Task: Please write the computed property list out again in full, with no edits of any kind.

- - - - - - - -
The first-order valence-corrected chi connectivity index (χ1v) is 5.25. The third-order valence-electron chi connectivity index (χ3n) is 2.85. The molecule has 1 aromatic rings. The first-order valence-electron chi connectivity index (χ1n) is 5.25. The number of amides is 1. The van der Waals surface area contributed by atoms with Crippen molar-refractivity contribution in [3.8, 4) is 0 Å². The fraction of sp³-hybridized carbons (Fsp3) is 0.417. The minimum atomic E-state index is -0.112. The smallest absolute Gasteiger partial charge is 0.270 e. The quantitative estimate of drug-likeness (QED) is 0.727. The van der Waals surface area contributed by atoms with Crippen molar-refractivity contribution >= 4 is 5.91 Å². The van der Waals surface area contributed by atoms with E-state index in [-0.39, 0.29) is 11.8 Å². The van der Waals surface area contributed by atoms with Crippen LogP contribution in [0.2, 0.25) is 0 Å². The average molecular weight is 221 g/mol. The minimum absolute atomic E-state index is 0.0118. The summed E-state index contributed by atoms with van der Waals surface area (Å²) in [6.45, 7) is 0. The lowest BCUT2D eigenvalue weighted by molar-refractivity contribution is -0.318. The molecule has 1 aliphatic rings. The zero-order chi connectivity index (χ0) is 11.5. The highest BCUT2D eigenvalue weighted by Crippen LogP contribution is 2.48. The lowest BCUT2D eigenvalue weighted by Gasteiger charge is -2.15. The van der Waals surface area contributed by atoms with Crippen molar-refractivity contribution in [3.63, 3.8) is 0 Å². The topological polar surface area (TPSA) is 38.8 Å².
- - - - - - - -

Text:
The first-order valence-corrected chi connectivity index (χ1v) is 5.25. The third-order valence-electron chi connectivity index (χ3n) is 2.85. The molecule has 1 aromatic rings. The first-order valence-electron chi connectivity index (χ1n) is 5.25. The number of amides is 1. The van der Waals surface area contributed by atoms with Crippen molar-refractivity contribution in [3.8, 4) is 0 Å². The fraction of sp³-hybridized carbons (Fsp3) is 0.417. The minimum atomic E-state index is -0.112. The smallest absolute Gasteiger partial charge is 0.270 e. The quantitative estimate of drug-likeness (QED) is 0.727. The van der Waals surface area contributed by atoms with Crippen molar-refractivity contribution >= 4 is 5.91 Å². The van der Waals surface area contributed by atoms with E-state index in [-0.39, 0.29) is 11.8 Å². The van der Waals surface area contributed by atoms with Crippen LogP contribution in [0.2, 0.25) is 0 Å². The average molecular weight is 221 g/mol. The minimum absolute atomic E-state index is 0.0118. The summed E-state index contributed by atoms with van der Waals surface area (Å²) in [6.45, 7) is 0. The lowest BCUT2D eigenvalue weighted by molar-refractivity contribution is -0.318. The molecule has 1 aliphatic rings. The zero-order chi connectivity index (χ0) is 11.5. The highest BCUT2D eigenvalue weighted by Crippen LogP contribution is 2.48. The lowest BCUT2D eigenvalue weighted by Gasteiger charge is -2.15. The van der Waals surface area contributed by atoms with Crippen molar-refractivity contribution in [3.63, 3.8) is 0 Å². The topological polar surface area (TPSA) is 38.8 Å².